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Planning Permissions – agricultural occupancy conditions

A recent case, Shortt v Secretary of State for Communities and Local Government [2015] All ER (D) 180 (Nov), involved an assessment of who a “dependant” was in relation to an agricultural occupancy condition.
In 1994 Mr and Mrs Shortt bought a farmhouse which was subject to a condition, imposed in 1975, which limited occupation of the farmhouse to those who were involved in agriculture and their dependants. There was no dispute that Mrs Shortt was involved in agriculture but the farm was not financially viable and Mrs Shortt relied on the income her husband generated from non-agricultural uses.  Mr and Mrs Shortt therefore asserted that Mr Shortt was not a dependant and that they had therefore been in breach of the condition for so long that it was no longer enforceable.  Mr and Mrs Shortt applied for a certificate of lawful use which would confirm that the house was no longer subject to the agricultural occupancy condition.
The case was first decided by a Planning Inspector and ended up in the Court of Appeal. The Court of Appeal agreed with the Planning Inspector that the word “dependant” was not just related to financial dependency and had a broader interpretation.  The Court decided that the degree of financial contribution made by Mrs Shortt was not important.  The purpose of the condition had been to ensure that agricultural workers had somewhere to live and on that basis the condition had worked and still applied.  The condition had not tied the occupancy to a particular agricultural business or to a level of financial sustainability.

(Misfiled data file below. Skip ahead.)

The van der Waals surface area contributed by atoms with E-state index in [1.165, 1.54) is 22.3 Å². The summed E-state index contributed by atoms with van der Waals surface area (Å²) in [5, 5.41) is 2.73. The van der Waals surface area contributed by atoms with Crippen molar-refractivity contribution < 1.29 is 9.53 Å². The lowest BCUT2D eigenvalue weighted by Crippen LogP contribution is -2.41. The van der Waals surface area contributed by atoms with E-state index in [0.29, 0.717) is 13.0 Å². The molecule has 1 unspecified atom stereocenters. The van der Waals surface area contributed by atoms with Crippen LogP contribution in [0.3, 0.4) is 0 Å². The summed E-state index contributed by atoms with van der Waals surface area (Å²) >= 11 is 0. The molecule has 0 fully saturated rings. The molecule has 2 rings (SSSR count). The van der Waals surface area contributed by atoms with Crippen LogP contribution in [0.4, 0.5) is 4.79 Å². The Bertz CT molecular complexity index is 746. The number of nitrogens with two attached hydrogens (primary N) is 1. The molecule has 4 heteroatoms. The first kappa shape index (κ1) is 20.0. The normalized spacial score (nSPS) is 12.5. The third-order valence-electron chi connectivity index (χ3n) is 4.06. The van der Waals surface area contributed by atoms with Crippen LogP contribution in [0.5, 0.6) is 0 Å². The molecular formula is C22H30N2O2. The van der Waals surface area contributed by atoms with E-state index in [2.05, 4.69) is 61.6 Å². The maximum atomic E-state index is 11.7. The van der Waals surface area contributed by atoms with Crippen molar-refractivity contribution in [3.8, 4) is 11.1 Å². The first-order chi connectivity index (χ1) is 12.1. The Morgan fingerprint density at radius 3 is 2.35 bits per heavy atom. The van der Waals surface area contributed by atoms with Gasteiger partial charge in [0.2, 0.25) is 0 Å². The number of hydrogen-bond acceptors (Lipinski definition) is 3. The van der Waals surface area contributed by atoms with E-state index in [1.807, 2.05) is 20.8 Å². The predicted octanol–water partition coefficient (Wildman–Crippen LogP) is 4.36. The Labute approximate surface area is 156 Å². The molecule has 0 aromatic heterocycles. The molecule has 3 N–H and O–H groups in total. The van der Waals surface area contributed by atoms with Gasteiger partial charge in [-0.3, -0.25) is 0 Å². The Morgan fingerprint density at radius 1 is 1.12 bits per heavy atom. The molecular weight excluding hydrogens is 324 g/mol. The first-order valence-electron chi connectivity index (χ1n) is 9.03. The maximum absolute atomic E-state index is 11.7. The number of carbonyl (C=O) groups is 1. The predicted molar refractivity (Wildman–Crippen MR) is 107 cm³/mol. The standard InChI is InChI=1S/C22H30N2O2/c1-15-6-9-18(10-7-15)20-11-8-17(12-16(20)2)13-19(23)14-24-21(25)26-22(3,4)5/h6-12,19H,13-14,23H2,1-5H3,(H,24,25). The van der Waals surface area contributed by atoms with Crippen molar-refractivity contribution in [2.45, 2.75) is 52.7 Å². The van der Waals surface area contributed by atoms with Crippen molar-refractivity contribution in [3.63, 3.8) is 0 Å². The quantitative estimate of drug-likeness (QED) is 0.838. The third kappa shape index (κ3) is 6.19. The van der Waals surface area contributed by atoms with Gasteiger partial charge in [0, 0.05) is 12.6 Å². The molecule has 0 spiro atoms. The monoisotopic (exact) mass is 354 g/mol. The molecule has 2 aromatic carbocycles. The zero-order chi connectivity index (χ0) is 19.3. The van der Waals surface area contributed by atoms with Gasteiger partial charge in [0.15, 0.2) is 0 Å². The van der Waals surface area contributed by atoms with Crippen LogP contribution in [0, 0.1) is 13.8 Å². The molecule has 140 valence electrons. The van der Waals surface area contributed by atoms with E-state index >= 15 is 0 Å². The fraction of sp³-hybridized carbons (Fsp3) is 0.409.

This decision is different from a House of Lords view on “dependants” but that decision was made over 50 years ago and the social and economic context has changed. The question of dependency will now need to be assessed in light of this Court of Appeal judgment.
For further information or advice on agricultural matters, please contact our specialist team.